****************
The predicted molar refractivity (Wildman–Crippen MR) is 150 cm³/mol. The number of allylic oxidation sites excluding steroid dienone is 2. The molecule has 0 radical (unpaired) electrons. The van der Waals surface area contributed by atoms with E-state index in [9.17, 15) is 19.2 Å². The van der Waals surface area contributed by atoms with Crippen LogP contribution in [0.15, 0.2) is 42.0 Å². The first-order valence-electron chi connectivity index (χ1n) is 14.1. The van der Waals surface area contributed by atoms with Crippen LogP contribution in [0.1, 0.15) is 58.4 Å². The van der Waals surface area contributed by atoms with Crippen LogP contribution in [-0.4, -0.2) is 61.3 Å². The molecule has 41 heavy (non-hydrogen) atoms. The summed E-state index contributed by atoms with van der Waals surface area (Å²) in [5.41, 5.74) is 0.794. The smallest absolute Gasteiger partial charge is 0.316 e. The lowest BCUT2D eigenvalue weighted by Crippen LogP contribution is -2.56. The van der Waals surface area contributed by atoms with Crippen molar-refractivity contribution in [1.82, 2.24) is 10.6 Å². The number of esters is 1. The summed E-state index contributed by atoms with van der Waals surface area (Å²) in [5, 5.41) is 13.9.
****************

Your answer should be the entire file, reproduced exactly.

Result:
The predicted molar refractivity (Wildman–Crippen MR) is 150 cm³/mol. The number of allylic oxidation sites excluding steroid dienone is 2. The molecule has 0 radical (unpaired) electrons. The van der Waals surface area contributed by atoms with E-state index in [9.17, 15) is 19.2 Å². The van der Waals surface area contributed by atoms with Crippen LogP contribution in [0.15, 0.2) is 42.0 Å². The first-order valence-electron chi connectivity index (χ1n) is 14.1. The van der Waals surface area contributed by atoms with Crippen LogP contribution in [0.1, 0.15) is 58.4 Å². The van der Waals surface area contributed by atoms with Crippen LogP contribution in [-0.4, -0.2) is 61.3 Å². The molecule has 41 heavy (non-hydrogen) atoms. The summed E-state index contributed by atoms with van der Waals surface area (Å²) in [5.41, 5.74) is 0.794. The smallest absolute Gasteiger partial charge is 0.316 e. The lowest BCUT2D eigenvalue weighted by Crippen LogP contribution is -2.56. The van der Waals surface area contributed by atoms with Crippen molar-refractivity contribution in [1.82, 2.24) is 10.6 Å². The number of esters is 1. The summed E-state index contributed by atoms with van der Waals surface area (Å²) in [5, 5.41) is 13.9.